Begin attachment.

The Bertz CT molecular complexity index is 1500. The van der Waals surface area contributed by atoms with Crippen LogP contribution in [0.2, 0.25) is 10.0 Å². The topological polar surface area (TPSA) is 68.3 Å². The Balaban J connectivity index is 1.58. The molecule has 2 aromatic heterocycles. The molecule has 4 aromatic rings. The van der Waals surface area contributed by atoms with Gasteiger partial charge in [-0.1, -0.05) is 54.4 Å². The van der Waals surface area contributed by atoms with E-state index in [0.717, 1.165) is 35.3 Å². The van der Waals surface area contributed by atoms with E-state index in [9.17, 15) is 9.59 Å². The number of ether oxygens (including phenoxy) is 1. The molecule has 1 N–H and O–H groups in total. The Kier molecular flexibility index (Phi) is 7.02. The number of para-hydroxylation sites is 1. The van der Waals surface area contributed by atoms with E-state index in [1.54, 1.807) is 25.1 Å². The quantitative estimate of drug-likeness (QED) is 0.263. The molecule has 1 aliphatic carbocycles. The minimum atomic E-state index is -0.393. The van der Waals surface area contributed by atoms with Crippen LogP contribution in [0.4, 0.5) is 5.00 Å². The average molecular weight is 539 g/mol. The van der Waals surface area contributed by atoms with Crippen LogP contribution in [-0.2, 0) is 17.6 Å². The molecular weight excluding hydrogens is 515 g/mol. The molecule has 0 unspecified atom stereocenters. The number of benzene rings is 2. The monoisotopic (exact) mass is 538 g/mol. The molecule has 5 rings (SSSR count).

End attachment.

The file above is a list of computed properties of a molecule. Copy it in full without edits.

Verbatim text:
The Bertz CT molecular complexity index is 1500. The van der Waals surface area contributed by atoms with Crippen LogP contribution in [0.2, 0.25) is 10.0 Å². The topological polar surface area (TPSA) is 68.3 Å². The Balaban J connectivity index is 1.58. The molecule has 2 aromatic heterocycles. The molecule has 4 aromatic rings. The van der Waals surface area contributed by atoms with Gasteiger partial charge in [-0.1, -0.05) is 54.4 Å². The van der Waals surface area contributed by atoms with E-state index in [0.717, 1.165) is 35.3 Å². The van der Waals surface area contributed by atoms with E-state index in [9.17, 15) is 9.59 Å². The number of ether oxygens (including phenoxy) is 1. The molecule has 1 N–H and O–H groups in total. The Kier molecular flexibility index (Phi) is 7.02. The number of para-hydroxylation sites is 1. The van der Waals surface area contributed by atoms with E-state index in [1.54, 1.807) is 25.1 Å². The quantitative estimate of drug-likeness (QED) is 0.263. The molecule has 1 aliphatic carbocycles. The minimum atomic E-state index is -0.393. The van der Waals surface area contributed by atoms with Crippen LogP contribution in [0.4, 0.5) is 5.00 Å². The average molecular weight is 539 g/mol. The van der Waals surface area contributed by atoms with Crippen LogP contribution in [-0.2, 0) is 17.6 Å². The molecular weight excluding hydrogens is 515 g/mol. The molecule has 0 unspecified atom stereocenters. The number of benzene rings is 2. The monoisotopic (exact) mass is 538 g/mol. The molecule has 5 rings (SSSR count).